3. Justin Jefferson, LSU, FY Age: 20.6 (MR WR1): Jefferson had a monster 2019 campaign (111-1,540-18) that was aided by playing in the best passing game in the nation. While that environment boosted his total line, Jefferson still accounted for 29.5% of the LSU receiving yards and 35.2% of the team receiving touchdowns at age 19 in 2018. He showed he can win outside as he played primarily outside in that 2018 season (19.1% slot rate) while playing heavily inside this past season (78.0% slot rate per Pro Football Focus). The model loves Jefferson for being hyper-productive as the second-youngest wideout in this class, but also that he tested out as a better measurable athlete than both Lamb and Jeudy at a higher weight than both. Jefferson scored in the 61st percentile in physical profile. With a first-round investment this April, Jefferson could be the safest bet to make in this class.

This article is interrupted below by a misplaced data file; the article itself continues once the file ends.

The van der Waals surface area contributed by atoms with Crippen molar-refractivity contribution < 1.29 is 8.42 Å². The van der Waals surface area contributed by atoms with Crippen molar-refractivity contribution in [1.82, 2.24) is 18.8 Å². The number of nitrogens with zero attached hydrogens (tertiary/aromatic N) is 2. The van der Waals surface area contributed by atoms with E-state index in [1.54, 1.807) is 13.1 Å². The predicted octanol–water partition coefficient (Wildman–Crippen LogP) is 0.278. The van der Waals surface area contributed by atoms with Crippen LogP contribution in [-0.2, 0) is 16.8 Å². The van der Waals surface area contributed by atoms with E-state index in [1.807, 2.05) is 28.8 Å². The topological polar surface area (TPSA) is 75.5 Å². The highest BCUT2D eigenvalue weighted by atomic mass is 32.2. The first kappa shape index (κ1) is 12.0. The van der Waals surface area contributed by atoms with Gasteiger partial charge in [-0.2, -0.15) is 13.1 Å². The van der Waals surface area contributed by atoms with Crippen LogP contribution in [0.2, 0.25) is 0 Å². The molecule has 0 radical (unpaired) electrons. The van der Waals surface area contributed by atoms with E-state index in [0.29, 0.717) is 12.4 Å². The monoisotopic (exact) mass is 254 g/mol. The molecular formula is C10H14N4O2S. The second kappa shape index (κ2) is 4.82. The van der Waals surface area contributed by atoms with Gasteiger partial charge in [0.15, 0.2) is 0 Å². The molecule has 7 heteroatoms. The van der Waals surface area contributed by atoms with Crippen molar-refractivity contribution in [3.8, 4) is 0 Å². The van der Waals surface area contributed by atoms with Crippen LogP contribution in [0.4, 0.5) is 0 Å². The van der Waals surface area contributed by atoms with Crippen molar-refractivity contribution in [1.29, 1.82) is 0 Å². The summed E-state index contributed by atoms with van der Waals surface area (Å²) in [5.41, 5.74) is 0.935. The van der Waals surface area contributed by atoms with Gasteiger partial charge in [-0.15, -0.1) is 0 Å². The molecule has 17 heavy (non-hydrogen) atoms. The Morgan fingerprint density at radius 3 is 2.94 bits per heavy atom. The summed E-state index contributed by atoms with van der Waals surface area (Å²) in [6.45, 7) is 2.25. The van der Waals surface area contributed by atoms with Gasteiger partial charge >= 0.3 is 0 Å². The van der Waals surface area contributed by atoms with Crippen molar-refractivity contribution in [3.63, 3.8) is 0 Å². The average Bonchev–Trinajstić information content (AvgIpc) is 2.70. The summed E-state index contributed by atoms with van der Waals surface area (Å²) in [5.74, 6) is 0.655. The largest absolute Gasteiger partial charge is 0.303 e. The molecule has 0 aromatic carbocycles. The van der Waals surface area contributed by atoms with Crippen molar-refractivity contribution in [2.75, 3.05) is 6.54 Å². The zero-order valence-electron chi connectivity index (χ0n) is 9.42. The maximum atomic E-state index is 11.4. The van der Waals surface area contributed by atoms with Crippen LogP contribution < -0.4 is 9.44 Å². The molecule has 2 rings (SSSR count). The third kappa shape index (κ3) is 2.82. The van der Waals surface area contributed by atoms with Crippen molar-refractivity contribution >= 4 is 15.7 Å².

4. Henry Ruggs, Alabama, FY Age: 21.0 (MR WR11): Here’s where we get into out first pushback in ranking versus the model. I’m anticipating Ruggs to be selected in the first round of this upcoming draft and I believe he’ll even be selected ahead of Jefferson. We know the NFL pays the cost for speed and Ruggs’s 4.27 40-yard time paired with a 96th percentile explosion score (vert + broad) is going to carry a lot of allure for teams. The intersection of his athleticism and lack of production is where the difference is the question at hand. Despite his physical gifts, Ruggs’s best collegiate totals were 46 receptions and 746 yards through the air. Even accounting for a stellar Alabama receiving unit top-to-bottom, his production profile is extremely light. Despite his speed, Ruggs wasn’t the Alabama wideout getting downfield targets, posting an 11.7-yard average depth of target with just four catches on throws 20-plus yards downfield per Pro Football Focus. To me, that’s a positive in the subjective support he’s getting as a better all-around receiver than he’s credited for over just being the fastest man on the field. But even with the small sample, Ruggs’s rate stats are strong, catching 70.5% of his collegiate targets for 17.9 yards per catch while 24.5% of his career receptions went for a touchdown, the highest rate in this draft class.